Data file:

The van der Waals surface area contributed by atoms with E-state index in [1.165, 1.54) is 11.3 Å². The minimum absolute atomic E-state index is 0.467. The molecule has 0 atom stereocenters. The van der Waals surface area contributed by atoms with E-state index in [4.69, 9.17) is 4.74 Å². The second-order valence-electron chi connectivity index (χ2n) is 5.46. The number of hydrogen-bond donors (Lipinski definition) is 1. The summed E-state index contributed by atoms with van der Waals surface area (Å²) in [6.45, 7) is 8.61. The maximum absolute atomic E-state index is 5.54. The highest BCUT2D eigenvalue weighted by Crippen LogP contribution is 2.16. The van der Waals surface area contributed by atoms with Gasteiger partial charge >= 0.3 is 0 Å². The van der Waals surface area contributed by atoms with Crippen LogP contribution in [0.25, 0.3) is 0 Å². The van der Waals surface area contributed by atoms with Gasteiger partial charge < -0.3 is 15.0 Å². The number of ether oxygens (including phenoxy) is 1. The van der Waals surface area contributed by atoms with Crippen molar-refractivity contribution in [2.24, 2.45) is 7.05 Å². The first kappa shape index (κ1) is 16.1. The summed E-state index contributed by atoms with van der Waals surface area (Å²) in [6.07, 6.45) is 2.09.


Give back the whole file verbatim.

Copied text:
The van der Waals surface area contributed by atoms with E-state index in [1.165, 1.54) is 11.3 Å². The minimum absolute atomic E-state index is 0.467. The molecule has 0 atom stereocenters. The van der Waals surface area contributed by atoms with E-state index in [4.69, 9.17) is 4.74 Å². The second-order valence-electron chi connectivity index (χ2n) is 5.46. The number of hydrogen-bond donors (Lipinski definition) is 1. The summed E-state index contributed by atoms with van der Waals surface area (Å²) in [6.45, 7) is 8.61. The maximum absolute atomic E-state index is 5.54. The highest BCUT2D eigenvalue weighted by Crippen LogP contribution is 2.16. The van der Waals surface area contributed by atoms with Gasteiger partial charge >= 0.3 is 0 Å². The van der Waals surface area contributed by atoms with Crippen LogP contribution in [0.25, 0.3) is 0 Å². The van der Waals surface area contributed by atoms with Gasteiger partial charge < -0.3 is 15.0 Å². The number of ether oxygens (including phenoxy) is 1. The van der Waals surface area contributed by atoms with Crippen molar-refractivity contribution in [2.24, 2.45) is 7.05 Å². The first kappa shape index (κ1) is 16.1. The summed E-state index contributed by atoms with van der Waals surface area (Å²) in [6.07, 6.45) is 2.09.